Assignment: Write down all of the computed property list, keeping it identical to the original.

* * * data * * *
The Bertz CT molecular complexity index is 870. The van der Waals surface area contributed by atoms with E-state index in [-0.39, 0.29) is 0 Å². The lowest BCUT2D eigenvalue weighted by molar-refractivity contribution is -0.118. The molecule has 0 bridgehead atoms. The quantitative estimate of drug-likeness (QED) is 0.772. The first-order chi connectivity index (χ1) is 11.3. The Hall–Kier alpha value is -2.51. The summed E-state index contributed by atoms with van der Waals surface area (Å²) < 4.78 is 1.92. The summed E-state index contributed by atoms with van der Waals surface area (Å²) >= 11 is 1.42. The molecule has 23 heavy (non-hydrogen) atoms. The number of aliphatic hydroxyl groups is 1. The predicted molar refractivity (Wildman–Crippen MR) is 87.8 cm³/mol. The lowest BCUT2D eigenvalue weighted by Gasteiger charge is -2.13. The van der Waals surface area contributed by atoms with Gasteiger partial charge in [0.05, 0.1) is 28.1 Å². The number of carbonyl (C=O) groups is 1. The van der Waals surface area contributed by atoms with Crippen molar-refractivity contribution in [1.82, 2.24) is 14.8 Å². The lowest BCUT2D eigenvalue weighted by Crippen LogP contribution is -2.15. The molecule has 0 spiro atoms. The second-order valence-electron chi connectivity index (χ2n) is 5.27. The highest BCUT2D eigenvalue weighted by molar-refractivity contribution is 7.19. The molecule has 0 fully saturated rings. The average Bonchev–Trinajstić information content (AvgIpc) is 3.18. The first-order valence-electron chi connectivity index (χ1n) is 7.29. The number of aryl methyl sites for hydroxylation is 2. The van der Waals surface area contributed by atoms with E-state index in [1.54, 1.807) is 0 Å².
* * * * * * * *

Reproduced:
The Bertz CT molecular complexity index is 870. The van der Waals surface area contributed by atoms with E-state index in [-0.39, 0.29) is 0 Å². The lowest BCUT2D eigenvalue weighted by molar-refractivity contribution is -0.118. The molecule has 0 bridgehead atoms. The quantitative estimate of drug-likeness (QED) is 0.772. The first-order chi connectivity index (χ1) is 11.3. The Hall–Kier alpha value is -2.51. The summed E-state index contributed by atoms with van der Waals surface area (Å²) < 4.78 is 1.92. The summed E-state index contributed by atoms with van der Waals surface area (Å²) >= 11 is 1.42. The molecule has 23 heavy (non-hydrogen) atoms. The number of aliphatic hydroxyl groups is 1. The predicted molar refractivity (Wildman–Crippen MR) is 87.8 cm³/mol. The lowest BCUT2D eigenvalue weighted by Gasteiger charge is -2.13. The van der Waals surface area contributed by atoms with Gasteiger partial charge in [0.05, 0.1) is 28.1 Å². The number of carbonyl (C=O) groups is 1. The van der Waals surface area contributed by atoms with Crippen molar-refractivity contribution in [1.82, 2.24) is 14.8 Å². The lowest BCUT2D eigenvalue weighted by Crippen LogP contribution is -2.15. The molecule has 0 spiro atoms. The second-order valence-electron chi connectivity index (χ2n) is 5.27. The highest BCUT2D eigenvalue weighted by molar-refractivity contribution is 7.19. The molecule has 0 fully saturated rings. The average Bonchev–Trinajstić information content (AvgIpc) is 3.18. The first-order valence-electron chi connectivity index (χ1n) is 7.29. The number of aryl methyl sites for hydroxylation is 2. The van der Waals surface area contributed by atoms with E-state index in [1.54, 1.807) is 0 Å².